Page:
Murray River and Peel Harvey Estuary Houseboat Weekend

For a different kind of excursion

we booked a houseboat for a weekend to allow us to explore the Murray River and Peel Harvey Estuary. The weather forecast was for a sunny weekend as our group of 10 members arrived at the Ravenswood depot at 9.00am on Saturday October 26 and loaded our gear aboard.  As if knowing a Nats Club group was checking in, Striated Pardalotes were chirping away in the trees near the jetty and a very large King’s Skink was hanging around the jetty boardwalk for our arrival—nice sightings to start the weekend. We were then given a detailed induction that explained the equipment on the houseboat, navigation within the river and estuary systems and finally how to drive the boat. Norman Aitken put up his hand to be the skipper and was soon taking the boat for a supervised test run down river for about a kilometre and return before we were free to start our cruise.  We decided to firstly travel upriver from Ravenswood to the limit that houseboats are allowed to travel (near the ‘Redcliffe on the Murray’ restaurant and the Peel Zoo). We had chosen October for the houseboat outing to coincide with nesting season for many waterbirds: we were not disappointed. Darters were common, with most at some stage of the nesting process—some sitting on eggs, others with well-developed chicks, through to fully-fledged juveniles that were foraging for themselves. Their nests in the Casuarinas and Melaleucas were right on the edge of the river. Many other birds were nesting or had young, including Wood Ducks, Pacific Black Ducks, Grey Teal and White-faced Herons. 

Many Ospreys were sighted as we made our way upriver, either soaring overhead or perched on a branch. One was seen eating a fish on the riverbank, presenting us with a great photo opportunity. Other raptors that we spotted were Whistling Kites and Brown Goshawks. Little Pied Cormorants and Little Black Cormorants were also common sightings as they dried their wings after periods of diving for fish. Yellow-billed Spoonbills were also frequently spotted resting up amongst the trees along the river. Along the banks of the river, the Flooded Gum (Eucalyptus rudis) was in flower. However, in some areas they are at risk of falling into the river due to erosion of the river bank and, in areas of farm paddocks, there is no second line of trees ready to take the place of any that fall. One of the causes of the erosion is the drivers of recreational craft disregarding the notices to keep their speed less than 5 knots to minimise their wake. Unfortunately we saw many examples of this rule being flouted. Back at Ravenswood we had a brief encounter with a small group of dolphins that were busily pursuing fish. We continued downstream from the road bridge at Ravenswood for a short distance and found one of the allowed overnight moorings, where we tied up for the night.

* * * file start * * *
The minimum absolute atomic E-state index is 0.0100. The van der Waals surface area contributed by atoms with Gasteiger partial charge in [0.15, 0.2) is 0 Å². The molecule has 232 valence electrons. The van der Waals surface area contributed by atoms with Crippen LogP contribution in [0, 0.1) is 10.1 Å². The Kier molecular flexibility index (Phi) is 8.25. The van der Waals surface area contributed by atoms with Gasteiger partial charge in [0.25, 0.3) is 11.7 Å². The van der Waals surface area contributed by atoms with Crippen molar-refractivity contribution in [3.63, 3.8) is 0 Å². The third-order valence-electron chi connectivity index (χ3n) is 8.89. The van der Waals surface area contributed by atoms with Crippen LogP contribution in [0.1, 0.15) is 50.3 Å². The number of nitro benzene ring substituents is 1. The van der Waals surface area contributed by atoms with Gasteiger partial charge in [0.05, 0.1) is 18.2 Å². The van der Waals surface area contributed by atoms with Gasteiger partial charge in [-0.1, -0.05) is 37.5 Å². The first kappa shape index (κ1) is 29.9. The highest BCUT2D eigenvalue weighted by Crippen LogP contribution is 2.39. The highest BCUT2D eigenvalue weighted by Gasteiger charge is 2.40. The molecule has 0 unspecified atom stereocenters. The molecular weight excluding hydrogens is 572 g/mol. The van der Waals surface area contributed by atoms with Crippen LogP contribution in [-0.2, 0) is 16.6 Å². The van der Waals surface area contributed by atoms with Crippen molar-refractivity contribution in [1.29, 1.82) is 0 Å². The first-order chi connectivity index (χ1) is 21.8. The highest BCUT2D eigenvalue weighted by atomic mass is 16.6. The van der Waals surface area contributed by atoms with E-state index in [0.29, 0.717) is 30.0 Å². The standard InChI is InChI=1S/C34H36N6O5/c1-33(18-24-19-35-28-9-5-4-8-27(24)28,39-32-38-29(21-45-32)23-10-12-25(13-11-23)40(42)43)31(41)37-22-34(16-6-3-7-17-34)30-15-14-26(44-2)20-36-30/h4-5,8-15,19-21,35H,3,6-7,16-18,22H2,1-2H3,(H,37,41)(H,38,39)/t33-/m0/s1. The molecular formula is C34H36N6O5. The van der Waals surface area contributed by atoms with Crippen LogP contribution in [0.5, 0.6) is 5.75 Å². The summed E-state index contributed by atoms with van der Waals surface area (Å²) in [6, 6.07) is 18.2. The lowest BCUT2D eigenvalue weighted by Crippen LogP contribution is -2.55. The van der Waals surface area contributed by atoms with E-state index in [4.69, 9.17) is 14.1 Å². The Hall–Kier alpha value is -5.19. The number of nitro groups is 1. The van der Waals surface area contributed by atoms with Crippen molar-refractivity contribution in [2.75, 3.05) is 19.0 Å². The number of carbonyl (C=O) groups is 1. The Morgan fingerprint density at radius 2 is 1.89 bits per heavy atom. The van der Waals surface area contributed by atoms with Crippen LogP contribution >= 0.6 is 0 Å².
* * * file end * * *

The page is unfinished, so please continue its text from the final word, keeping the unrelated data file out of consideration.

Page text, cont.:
After a good night’s sleep and an early breakfast

We set off downriver early on a beautiful Sunday morning. Our early start was rewarded with several sightings of Nankeen Night Herons returning to their roosts. A bonus sighting was a small flock of six Cattle Egrets flying upriver and an additional group of three was also seen a little later. Common Sandpipers were spotted foraging along the river bank. ‘The Plan’ was to visit Cooper’s Mill (near the Nats Club Field Station on Culeenup Island) but when we arrived there were two boats already moored, so ‘Plan B’ was to cross the estuary to Boundary Island and stop at Cooper’s Mill on the return trip. Boundary Island is a man-made island—formed when excavated sand and rock from the construction of the Dawesville Cut was deposited in the estuary. On our way in we added to our bird list by scanning the many sand bars through our binoculars. We sighted a nice flock of Fairy Terns, some Bar-tailed Godwits, Grey Plovers, Pied (Black-winged) Stilts, Pied Oystercatchers and many Little Pied Cormorants and Little Black Cormorants. Other small waders were present but we were unable to identify them as we looked into the sun. An Osprey was seen eating a fish on one of the channel markers as we approached the island.